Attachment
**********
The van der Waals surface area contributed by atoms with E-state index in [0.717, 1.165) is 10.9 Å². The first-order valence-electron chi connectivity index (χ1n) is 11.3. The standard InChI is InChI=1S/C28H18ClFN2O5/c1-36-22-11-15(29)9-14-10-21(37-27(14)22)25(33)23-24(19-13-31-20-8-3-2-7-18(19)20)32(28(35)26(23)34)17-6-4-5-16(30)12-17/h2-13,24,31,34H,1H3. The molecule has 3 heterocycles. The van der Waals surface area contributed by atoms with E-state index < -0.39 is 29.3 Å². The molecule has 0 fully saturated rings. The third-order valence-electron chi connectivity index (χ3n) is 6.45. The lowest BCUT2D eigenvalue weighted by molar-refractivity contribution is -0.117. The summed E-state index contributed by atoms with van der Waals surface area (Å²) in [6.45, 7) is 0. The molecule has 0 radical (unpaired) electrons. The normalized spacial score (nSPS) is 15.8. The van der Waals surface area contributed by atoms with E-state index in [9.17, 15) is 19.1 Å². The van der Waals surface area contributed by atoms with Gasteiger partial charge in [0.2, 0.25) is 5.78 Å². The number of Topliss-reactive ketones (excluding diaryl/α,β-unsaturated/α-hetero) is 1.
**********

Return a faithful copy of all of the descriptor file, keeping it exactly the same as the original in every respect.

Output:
The van der Waals surface area contributed by atoms with E-state index in [0.717, 1.165) is 10.9 Å². The first-order valence-electron chi connectivity index (χ1n) is 11.3. The standard InChI is InChI=1S/C28H18ClFN2O5/c1-36-22-11-15(29)9-14-10-21(37-27(14)22)25(33)23-24(19-13-31-20-8-3-2-7-18(19)20)32(28(35)26(23)34)17-6-4-5-16(30)12-17/h2-13,24,31,34H,1H3. The molecule has 3 heterocycles. The van der Waals surface area contributed by atoms with E-state index < -0.39 is 29.3 Å². The molecule has 0 fully saturated rings. The third-order valence-electron chi connectivity index (χ3n) is 6.45. The lowest BCUT2D eigenvalue weighted by molar-refractivity contribution is -0.117. The summed E-state index contributed by atoms with van der Waals surface area (Å²) in [6.45, 7) is 0. The molecule has 0 radical (unpaired) electrons. The normalized spacial score (nSPS) is 15.8. The van der Waals surface area contributed by atoms with E-state index in [9.17, 15) is 19.1 Å². The van der Waals surface area contributed by atoms with Gasteiger partial charge in [0.2, 0.25) is 5.78 Å². The number of Topliss-reactive ketones (excluding diaryl/α,β-unsaturated/α-hetero) is 1.